In-flight Internet service is another expanding amenity. First- and business-class passengers on United can send and receive e-mails at their seat for about $16 per flight; the service will be on all planes by the end of the year. Lufthansa and Scandinavian Airlines have been testing broadband Internet and plan to equip more planes throughout 2004.
Happily, e-mail at 30,000 feet won't be the province of the elite forever: coach passengers on United already have e-mail access on many planes (through the Airfone at the middle seat in each row). Virgin Atlantic has introduced a service that will allow passengers in all classes to send e-mails and text messages from their seat-back television screens to e-mail addresses or mobile phones on the ground, for $2.50 per message. One-third of Virgin's planes will have the service by the end of 2003.
This year, it became more difficult and expensive to buy upgrades and redeem miles, as airlines tacked on fees and instituted policies allowing passengers to use only certain flights to earn elite status. Fewer people will now qualify, says mileage expert Randy Petersen.
On the other hand, new alliances among airline frequent-flier programs have made it easier to accumulate miles. Members of Continental OnePass, Delta SkyMiles, and Northwest WorldPerks programs can earn miles on flights operated by any of the three. Southwest is offering double credits for on-line bookings through the end of the year, bringing the number of round-trip flights needed to earn a free ticket down to four.
If you maintain several frequent-flier accounts, Petersen's Web site, www.mileagemanager.com, keeps track of them for you, tells you when you've earned enough miles for a free ticket, and updates you on promotions via e-mail.
Unlike airlines, hotels are actually making it easier to qualify for elite status in their loyalty programs, and as the chains compete for a smaller number of business travelers, they're offering not only more rewards but also helpful business-related services, even for those who aren't enrolled in a program.
The 18 million members of Marriott Rewards can rack up points for more than 300 different awards; this year the program added a new category of elite-only awards, such as seven nights in Hawaii. In June, the company also reduced the number of nights required to qualify for elite status to 10 a year, down from 15.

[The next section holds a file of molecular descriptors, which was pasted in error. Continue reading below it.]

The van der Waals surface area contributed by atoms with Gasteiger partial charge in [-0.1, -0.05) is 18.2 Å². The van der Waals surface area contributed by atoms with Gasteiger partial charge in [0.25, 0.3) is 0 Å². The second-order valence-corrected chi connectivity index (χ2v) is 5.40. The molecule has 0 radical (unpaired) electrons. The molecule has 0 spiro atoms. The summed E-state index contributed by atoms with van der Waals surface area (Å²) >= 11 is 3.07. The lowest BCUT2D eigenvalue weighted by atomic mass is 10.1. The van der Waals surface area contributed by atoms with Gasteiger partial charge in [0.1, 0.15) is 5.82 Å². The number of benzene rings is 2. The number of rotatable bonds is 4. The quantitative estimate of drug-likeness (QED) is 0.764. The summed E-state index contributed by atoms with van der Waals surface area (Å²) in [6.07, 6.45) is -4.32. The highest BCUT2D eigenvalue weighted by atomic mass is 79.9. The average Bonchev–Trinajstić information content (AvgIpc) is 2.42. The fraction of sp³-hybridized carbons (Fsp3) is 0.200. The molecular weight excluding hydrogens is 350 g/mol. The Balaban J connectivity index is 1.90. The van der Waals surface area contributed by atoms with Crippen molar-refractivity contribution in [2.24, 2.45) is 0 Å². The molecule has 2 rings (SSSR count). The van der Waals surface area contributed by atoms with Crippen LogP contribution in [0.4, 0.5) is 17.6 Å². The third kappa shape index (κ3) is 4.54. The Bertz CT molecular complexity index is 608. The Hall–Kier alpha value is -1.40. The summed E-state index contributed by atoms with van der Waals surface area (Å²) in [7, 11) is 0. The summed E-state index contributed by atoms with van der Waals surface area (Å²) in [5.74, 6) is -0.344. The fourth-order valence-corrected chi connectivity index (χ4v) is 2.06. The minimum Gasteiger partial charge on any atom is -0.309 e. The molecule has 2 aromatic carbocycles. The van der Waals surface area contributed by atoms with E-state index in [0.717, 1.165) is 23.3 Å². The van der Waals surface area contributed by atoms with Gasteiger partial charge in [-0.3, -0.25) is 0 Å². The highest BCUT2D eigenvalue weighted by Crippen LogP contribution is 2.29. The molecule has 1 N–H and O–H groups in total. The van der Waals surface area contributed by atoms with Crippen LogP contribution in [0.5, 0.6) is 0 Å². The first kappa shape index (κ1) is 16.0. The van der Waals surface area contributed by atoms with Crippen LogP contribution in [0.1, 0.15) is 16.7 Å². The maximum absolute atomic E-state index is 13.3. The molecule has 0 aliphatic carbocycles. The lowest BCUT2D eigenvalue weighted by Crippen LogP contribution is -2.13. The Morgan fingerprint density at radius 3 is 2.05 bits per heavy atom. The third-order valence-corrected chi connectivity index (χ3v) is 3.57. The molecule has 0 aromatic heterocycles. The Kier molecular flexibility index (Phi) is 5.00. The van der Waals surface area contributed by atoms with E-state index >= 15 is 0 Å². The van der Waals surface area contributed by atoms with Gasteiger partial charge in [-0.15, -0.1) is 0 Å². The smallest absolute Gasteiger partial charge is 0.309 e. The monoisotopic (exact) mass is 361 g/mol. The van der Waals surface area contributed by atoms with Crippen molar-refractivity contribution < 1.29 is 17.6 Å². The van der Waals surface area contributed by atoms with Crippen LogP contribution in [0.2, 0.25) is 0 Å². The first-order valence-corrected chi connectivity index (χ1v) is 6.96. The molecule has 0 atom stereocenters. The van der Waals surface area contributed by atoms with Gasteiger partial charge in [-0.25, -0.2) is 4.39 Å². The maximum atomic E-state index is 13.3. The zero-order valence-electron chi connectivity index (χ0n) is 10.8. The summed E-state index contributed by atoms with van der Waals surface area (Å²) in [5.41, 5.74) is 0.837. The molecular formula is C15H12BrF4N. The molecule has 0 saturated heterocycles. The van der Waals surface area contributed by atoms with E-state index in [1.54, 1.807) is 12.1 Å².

The "double dipping" policy of Hilton HHonors allows customers to earn hotel points and airline miles simultaneously; now travelers can also buy points, in increments of 1,000 ($12.50), to qualify for free hotel stays or for tickets with airline partners, including Continental and Virgin Atlantic.
Wyndham's ByRequest program has made its policy more inclusive, allowing new members to immediately earn the perks that long-standing members have always received: free local and long-distance calls, high-speed Internet access, photocopies, and faxes, as well as special rates at Wyndham resorts in North America and the Caribbean.
High-speed Internet access is the local phone call of the 21st century: the service that nearly every business traveler needs, and hates to pay for. While hotel companies such as Marriott and Starwood finally have high-speed access at most properties—a new Web site, www.pluggedinns.com, allows you to search for wired hotels by location—they also charge a fee, usually $10 to $15 a day. (Some chains, such as Fairmont, make free service available to elite program members.) But Omni offers free high-speed Internet to all: at any of its 32 hotels, guests can log on using a Wi-Fi compliant network interface card (or NIC, a feature in most new laptops); wireless adapters are available(for a small charge) to those who need to use traditional Ethernet cards.
If you work out on the road, check out the latest perk from Hilton: the hotel staff will deliver a Sole F-80 treadmill to your room for $15 a day in any of 100 locations; 50 more locations are expected to have the service by the end of the year.